Scientists at the University of Illinois at Urbana-Champaign have developed a tiny, patch-like battery that uses the natural movement of organs, like the heart or lungs, to generate electricity inside the human body. The device works on the principle of piezoelectricity, where a metal or metal composite generates electricity under mechanical stress. The device is made up of a metal nanoribbon embedded in an ultra-thin, flexible material that clings to the surface of an organ. The scientists say it generates more electricity than needed by conventional implants like pacemakers or nerve stimulators. The scientists are currently testing out the reliability and safety of long-term use of the battery.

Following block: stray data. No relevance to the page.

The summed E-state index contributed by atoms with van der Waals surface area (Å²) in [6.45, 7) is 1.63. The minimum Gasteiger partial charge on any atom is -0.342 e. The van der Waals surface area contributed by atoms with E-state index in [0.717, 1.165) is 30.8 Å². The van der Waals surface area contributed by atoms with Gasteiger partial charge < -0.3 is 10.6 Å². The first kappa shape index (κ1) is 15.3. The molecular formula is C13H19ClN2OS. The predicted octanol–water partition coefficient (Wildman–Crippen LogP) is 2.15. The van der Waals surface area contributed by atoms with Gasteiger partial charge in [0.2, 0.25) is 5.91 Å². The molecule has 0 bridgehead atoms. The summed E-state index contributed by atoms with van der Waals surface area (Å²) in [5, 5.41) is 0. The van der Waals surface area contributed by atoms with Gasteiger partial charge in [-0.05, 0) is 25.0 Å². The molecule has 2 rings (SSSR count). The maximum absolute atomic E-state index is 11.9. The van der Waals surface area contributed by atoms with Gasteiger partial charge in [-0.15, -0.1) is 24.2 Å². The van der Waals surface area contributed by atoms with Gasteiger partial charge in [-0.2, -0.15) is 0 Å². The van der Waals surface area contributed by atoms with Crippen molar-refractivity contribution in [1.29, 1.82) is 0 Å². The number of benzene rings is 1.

[ Read the Article: Engineers Create Flexible Battery That Runs On Organ Movement ]